Using a lot of field data from several measurement campaigns between 2008 and 2015, we reconstruct spatial patterns of surface mass balance over the Larsen C ice shelf. We assimilate RACMO2 SMB to the available observations to show that SMB is highly variable: from 200 mm w.e. per year in the northeast to over 700 mm w.e. in the southwestern inlets.
Using the mass budget method, our new study in The Cryosphere shows that mass loss from the Greenland Ice Sheet has been 12 ± 6 mm since 1991, making it a major contributor to global mean sea level rise.
I am a postdoctoral researcher in the field of glaciology and polar meteorology at the Institute for Marine and Atmospheric research Utrecht (IMAU), part of Utrecht University, The Netherlands.
On top of the Greenland and Antarctic ice sheets lays a thick blanket of firn, the transitional material between snow and ice. Firn is the crucial interface between the atmosphere and the ice sheet. Every change in the atmosphere - global warming, changes in snowfall - first impacts the firn, and then the rest of the ice sheet. At IMAU, we have developed a firn model - IMAU-FDM - that simulates relevant processes in the firn, including compaction, meltwater percolation and refreezing, and the entire thermodynamics of the firn. In this way, we simulate the entire firn layer over the ice sheets. As a bonus, we track thickness changes of the firn, which allows us to correct altimetry observations for firn thickness changes. Find more background, publications, and data here -->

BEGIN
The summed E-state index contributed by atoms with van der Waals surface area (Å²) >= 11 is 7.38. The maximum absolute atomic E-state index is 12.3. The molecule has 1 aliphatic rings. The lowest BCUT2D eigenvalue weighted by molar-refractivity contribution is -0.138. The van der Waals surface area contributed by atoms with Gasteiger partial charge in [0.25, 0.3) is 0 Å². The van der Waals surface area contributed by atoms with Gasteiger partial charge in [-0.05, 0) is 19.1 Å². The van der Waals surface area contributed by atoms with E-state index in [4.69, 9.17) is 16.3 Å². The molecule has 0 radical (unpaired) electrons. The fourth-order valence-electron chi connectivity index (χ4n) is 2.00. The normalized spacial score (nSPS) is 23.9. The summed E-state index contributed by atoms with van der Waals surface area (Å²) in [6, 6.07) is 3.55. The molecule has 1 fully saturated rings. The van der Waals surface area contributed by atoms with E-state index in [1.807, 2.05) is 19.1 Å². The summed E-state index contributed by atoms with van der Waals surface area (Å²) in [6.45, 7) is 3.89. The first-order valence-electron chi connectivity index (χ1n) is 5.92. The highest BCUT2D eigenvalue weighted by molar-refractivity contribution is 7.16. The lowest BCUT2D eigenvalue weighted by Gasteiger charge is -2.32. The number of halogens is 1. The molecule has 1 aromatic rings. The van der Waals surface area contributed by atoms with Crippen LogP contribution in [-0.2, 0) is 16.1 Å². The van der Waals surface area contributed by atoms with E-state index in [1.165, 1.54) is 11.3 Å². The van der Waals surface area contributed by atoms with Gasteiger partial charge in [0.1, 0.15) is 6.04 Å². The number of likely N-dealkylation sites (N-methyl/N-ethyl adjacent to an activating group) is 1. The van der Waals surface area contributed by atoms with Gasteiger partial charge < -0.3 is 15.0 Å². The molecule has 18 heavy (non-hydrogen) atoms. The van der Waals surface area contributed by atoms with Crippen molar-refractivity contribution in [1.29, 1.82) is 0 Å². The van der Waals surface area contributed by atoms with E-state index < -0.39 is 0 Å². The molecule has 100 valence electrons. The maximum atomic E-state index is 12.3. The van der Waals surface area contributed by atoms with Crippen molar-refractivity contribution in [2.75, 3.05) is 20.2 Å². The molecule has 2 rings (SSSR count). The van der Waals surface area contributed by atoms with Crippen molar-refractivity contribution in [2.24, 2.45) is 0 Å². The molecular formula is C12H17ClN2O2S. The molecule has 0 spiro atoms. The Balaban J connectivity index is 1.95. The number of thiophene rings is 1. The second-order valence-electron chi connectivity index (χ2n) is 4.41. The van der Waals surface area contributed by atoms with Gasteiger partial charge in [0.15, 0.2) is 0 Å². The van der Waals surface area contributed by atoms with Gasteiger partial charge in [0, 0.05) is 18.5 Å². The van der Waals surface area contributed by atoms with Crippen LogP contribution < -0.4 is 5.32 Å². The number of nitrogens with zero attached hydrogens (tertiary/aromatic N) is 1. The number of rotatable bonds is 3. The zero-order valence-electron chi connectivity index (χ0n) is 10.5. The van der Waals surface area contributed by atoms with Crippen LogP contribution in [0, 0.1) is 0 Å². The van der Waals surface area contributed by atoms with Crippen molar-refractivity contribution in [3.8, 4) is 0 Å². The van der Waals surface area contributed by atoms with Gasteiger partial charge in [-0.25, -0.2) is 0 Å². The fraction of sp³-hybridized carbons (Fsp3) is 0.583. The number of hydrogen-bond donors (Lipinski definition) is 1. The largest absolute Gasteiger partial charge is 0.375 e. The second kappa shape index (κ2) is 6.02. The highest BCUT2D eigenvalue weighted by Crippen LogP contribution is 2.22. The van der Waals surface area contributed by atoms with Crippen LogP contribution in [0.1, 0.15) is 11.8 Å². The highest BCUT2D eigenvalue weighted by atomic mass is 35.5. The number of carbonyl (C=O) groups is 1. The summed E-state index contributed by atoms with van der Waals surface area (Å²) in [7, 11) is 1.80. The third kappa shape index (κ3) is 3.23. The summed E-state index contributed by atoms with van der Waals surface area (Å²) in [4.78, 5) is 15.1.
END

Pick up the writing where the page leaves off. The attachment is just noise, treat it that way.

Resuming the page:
The answer is: about 7,000,000,000,000,000,000 snowflakes per year. But how do we know? And why do we care?
In July 2017, a 6000 square kilometre iceberg broke off the Larsen C ice shelf. Is this the beginning of the collapse of the entire shelf? An important question, which some try to answer with models. But these models need input data. Like the amount of snowfall added to the surface of the shelf. Our best estimate of that number uses a lot of field data, and a polar climate model. Read more -->
The iceberg A68 (right) and the Larsen C (left) from Operation IceBridge plane (photo: Nathan Kurtz)
Extensive melt ponds are not a very common sight on the cold Antarctic continent. Not yet, at least. According to our study, the amount of snowmelt could grow eightfold by 2100 if current greenhouse gas emissions are not sufficiently curbed, with potentially dire consequences for the stability of large ice shelves, and the contribution of the Antarctic ice sheet to sea-level rise. Read more -->
Future melt with (blue) and without (red) emission reductions
Any skier will know that strong winds over a mountain range usually bring warm, balmy weather to its leeward side, causing rapid snowmelt and generally deteriorating skiing conditions. Moist air is first pushed up onto the mountain, where moisture is lost through snowfall. The dried-out air heats up as it descends along the leeward slope of the mountain. We found that such föhn winds create a remarkable pattern of meltwater lakes in the glacier inlets just downslope of the Antarctic Peninsula mountain range on the Larsen C Ice Shelf. These meltwater lakes could make the ice shelf unstable, by leaking into and opening up cracks and fissures within the ice shelf. Read more -->
Envisat ASAR images of melt season length over Larsen C Ice Shelf, Antarctica.
Scientists have been excited about the discovery of a giant meltwater storage within the firn layer on the Greenland Ice Sheet. I and my colleagues provide an explanation for the formation of these so-called firn aquifers (Kuipers Munneke et al., GRL). They form in high-accumulation areas, where large amounts of fall and winter snow bury the summer meltwater sufficiently fast to isolate it from the harsh Greenland winter cold. Read more -->
Drill filled with dripping, water-soaked firn. Photo by Ludovic Brucker